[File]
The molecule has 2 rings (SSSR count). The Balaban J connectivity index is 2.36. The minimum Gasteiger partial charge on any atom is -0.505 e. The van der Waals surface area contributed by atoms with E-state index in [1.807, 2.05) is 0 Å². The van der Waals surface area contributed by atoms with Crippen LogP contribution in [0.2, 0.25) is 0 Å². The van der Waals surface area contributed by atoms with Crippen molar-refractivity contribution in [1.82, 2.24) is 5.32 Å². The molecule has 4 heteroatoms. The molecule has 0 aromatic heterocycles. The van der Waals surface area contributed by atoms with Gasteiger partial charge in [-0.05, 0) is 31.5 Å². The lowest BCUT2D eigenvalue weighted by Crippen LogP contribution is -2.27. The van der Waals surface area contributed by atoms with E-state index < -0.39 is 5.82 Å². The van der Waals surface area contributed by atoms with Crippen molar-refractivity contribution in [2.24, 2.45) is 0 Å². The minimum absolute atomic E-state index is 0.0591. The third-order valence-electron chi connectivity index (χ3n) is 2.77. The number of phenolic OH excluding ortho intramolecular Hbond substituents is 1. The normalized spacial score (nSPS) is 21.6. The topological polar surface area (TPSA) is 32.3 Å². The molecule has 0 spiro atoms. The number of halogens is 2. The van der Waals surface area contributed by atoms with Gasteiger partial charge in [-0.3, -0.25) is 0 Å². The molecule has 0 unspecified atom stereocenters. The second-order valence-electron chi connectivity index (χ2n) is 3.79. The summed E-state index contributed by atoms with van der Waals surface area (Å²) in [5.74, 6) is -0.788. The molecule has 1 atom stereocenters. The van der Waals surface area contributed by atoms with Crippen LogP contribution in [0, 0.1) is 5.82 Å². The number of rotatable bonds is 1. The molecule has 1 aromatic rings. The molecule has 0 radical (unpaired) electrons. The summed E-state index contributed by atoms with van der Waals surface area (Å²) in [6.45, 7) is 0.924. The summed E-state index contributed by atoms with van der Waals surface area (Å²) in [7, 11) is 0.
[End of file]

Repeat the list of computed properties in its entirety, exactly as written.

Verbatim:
The molecule has 2 rings (SSSR count). The Balaban J connectivity index is 2.36. The minimum Gasteiger partial charge on any atom is -0.505 e. The van der Waals surface area contributed by atoms with E-state index in [1.807, 2.05) is 0 Å². The van der Waals surface area contributed by atoms with Crippen LogP contribution in [0.2, 0.25) is 0 Å². The van der Waals surface area contributed by atoms with Crippen molar-refractivity contribution in [1.82, 2.24) is 5.32 Å². The molecule has 4 heteroatoms. The molecule has 0 aromatic heterocycles. The van der Waals surface area contributed by atoms with Gasteiger partial charge in [-0.05, 0) is 31.5 Å². The lowest BCUT2D eigenvalue weighted by Crippen LogP contribution is -2.27. The van der Waals surface area contributed by atoms with E-state index < -0.39 is 5.82 Å². The van der Waals surface area contributed by atoms with Crippen molar-refractivity contribution in [2.24, 2.45) is 0 Å². The minimum absolute atomic E-state index is 0.0591. The third-order valence-electron chi connectivity index (χ3n) is 2.77. The number of phenolic OH excluding ortho intramolecular Hbond substituents is 1. The normalized spacial score (nSPS) is 21.6. The topological polar surface area (TPSA) is 32.3 Å². The molecule has 0 spiro atoms. The number of halogens is 2. The van der Waals surface area contributed by atoms with Gasteiger partial charge in [-0.3, -0.25) is 0 Å². The molecule has 0 unspecified atom stereocenters. The second-order valence-electron chi connectivity index (χ2n) is 3.79. The summed E-state index contributed by atoms with van der Waals surface area (Å²) in [5.74, 6) is -0.788. The molecule has 1 atom stereocenters. The van der Waals surface area contributed by atoms with Crippen LogP contribution in [0, 0.1) is 5.82 Å². The number of rotatable bonds is 1. The molecule has 1 aromatic rings. The molecule has 0 radical (unpaired) electrons. The summed E-state index contributed by atoms with van der Waals surface area (Å²) in [6.45, 7) is 0.924. The summed E-state index contributed by atoms with van der Waals surface area (Å²) in [7, 11) is 0.